Background: Recent US and European registries have indicated 30% to 60% of patients with critical valvular aortic stenosis (AS) are not treated surgically, usually due to advanced age and comorbidities. We report on a Food and Drug Administration approved feasibility study of a less invasive transcatheter approach to potentially treat these high-risk patients.
Methods: Between December 2006 and February 18, 2008, 40 patients underwent transcatheter insertion of a balloon expandable stainless-steel stent with an internally mounted three-leaflet equine pericardial valve (Edwards Sapien Transcatheter Heart Valve; Edwards Lifesciences, Irvine, CA) into the aortic annulus using a transapical left ventricular insertion (TA-AVI). Patients were inoperable by conventional surgery, or extremely high risk based on Society of Thoracic Surgeons score greater than 15% or other documented risk factors.
Results: All 40 valves were successfully delivered and 35 were successfully seated. Two valves embolized and required open aortic valve replacement (AVR), and one case of severe regurgitation later required AVR. In a further two patients placed on cardiopulmonary support, one valve later embolized and one migrated. There were 7 (17.5%) deaths within 30 days, and a further 2 (5%) deaths before discharge at 42 and 72 days. There were no immediate postoperative strokes after successful deployment. Valve area improved from 0.62 cm(2) (SD of 0.13) to 1.61 cm(2) (SD 0.37) at 30 days (p = or<0.0001), with mean perivalvular regurgitation of 1.19 (SD 0.80). Mean follow-up was 143 days (SD 166 days) with 6 further deaths from comorbid disease, none valve or cardiac related. The Kaplan-Meier survival was 81.8% +/- 6.2% at 1 month and 71.7% +/- 7.7% at 3 months.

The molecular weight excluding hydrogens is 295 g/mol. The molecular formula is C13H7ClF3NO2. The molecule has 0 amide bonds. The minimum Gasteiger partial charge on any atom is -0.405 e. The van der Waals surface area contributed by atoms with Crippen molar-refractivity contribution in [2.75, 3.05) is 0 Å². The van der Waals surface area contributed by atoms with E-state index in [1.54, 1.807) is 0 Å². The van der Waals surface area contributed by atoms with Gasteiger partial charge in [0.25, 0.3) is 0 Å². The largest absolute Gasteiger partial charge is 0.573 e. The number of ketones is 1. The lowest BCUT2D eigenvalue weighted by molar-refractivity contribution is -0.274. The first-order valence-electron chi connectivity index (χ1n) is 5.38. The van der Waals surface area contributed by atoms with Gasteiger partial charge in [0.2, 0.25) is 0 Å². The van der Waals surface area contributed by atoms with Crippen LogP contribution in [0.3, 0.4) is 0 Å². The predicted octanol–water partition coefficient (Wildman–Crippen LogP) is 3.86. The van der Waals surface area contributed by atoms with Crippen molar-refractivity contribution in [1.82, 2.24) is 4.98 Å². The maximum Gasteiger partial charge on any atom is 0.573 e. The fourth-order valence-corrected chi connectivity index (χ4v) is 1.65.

Conclusions: Transapical insertion of a balloon expandable stented valve is feasible but carries considerable risk and will be further evaluated in the PARTNER (Placement of AoRTic traNscathetER valve) randomized trial.